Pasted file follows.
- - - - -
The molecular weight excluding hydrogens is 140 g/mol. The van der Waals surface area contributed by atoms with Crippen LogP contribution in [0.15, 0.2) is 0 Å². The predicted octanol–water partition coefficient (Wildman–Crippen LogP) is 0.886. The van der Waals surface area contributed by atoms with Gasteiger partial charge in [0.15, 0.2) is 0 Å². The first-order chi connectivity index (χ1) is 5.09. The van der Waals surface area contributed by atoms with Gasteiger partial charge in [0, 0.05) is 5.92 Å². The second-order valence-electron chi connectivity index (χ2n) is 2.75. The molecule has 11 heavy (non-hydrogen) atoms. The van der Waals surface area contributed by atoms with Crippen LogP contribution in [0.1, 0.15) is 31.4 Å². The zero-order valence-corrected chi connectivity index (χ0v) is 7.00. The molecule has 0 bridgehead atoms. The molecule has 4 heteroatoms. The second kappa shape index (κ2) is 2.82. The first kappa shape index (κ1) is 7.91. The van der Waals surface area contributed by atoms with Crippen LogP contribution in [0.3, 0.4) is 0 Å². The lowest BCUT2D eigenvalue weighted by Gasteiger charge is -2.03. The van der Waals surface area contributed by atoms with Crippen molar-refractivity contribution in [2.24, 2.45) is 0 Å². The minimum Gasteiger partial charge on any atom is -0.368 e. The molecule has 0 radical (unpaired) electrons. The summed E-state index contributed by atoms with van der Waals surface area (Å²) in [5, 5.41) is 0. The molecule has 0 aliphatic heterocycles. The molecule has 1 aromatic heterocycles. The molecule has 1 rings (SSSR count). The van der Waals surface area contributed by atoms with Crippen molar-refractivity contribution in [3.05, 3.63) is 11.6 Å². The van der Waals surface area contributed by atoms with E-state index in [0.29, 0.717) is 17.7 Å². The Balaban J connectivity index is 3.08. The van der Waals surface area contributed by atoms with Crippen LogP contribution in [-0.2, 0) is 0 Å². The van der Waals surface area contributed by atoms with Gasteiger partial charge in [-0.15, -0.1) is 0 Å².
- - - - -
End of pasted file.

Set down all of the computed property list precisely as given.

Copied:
The molecular weight excluding hydrogens is 140 g/mol. The van der Waals surface area contributed by atoms with Crippen LogP contribution in [0.15, 0.2) is 0 Å². The predicted octanol–water partition coefficient (Wildman–Crippen LogP) is 0.886. The van der Waals surface area contributed by atoms with Gasteiger partial charge in [0.15, 0.2) is 0 Å². The first-order chi connectivity index (χ1) is 5.09. The van der Waals surface area contributed by atoms with Gasteiger partial charge in [0, 0.05) is 5.92 Å². The second-order valence-electron chi connectivity index (χ2n) is 2.75. The molecule has 11 heavy (non-hydrogen) atoms. The van der Waals surface area contributed by atoms with Crippen LogP contribution in [0.1, 0.15) is 31.4 Å². The zero-order valence-corrected chi connectivity index (χ0v) is 7.00. The molecule has 0 bridgehead atoms. The molecule has 4 heteroatoms. The second kappa shape index (κ2) is 2.82. The first kappa shape index (κ1) is 7.91. The van der Waals surface area contributed by atoms with Crippen LogP contribution in [0.3, 0.4) is 0 Å². The lowest BCUT2D eigenvalue weighted by Gasteiger charge is -2.03. The van der Waals surface area contributed by atoms with Crippen molar-refractivity contribution in [2.24, 2.45) is 0 Å². The minimum Gasteiger partial charge on any atom is -0.368 e. The molecule has 0 radical (unpaired) electrons. The summed E-state index contributed by atoms with van der Waals surface area (Å²) in [5, 5.41) is 0. The molecule has 0 aliphatic heterocycles. The molecule has 1 aromatic heterocycles. The molecule has 1 rings (SSSR count). The van der Waals surface area contributed by atoms with Crippen molar-refractivity contribution in [3.05, 3.63) is 11.6 Å². The van der Waals surface area contributed by atoms with E-state index in [0.29, 0.717) is 17.7 Å². The Balaban J connectivity index is 3.08. The van der Waals surface area contributed by atoms with Crippen LogP contribution in [-0.2, 0) is 0 Å². The van der Waals surface area contributed by atoms with Gasteiger partial charge in [-0.15, -0.1) is 0 Å².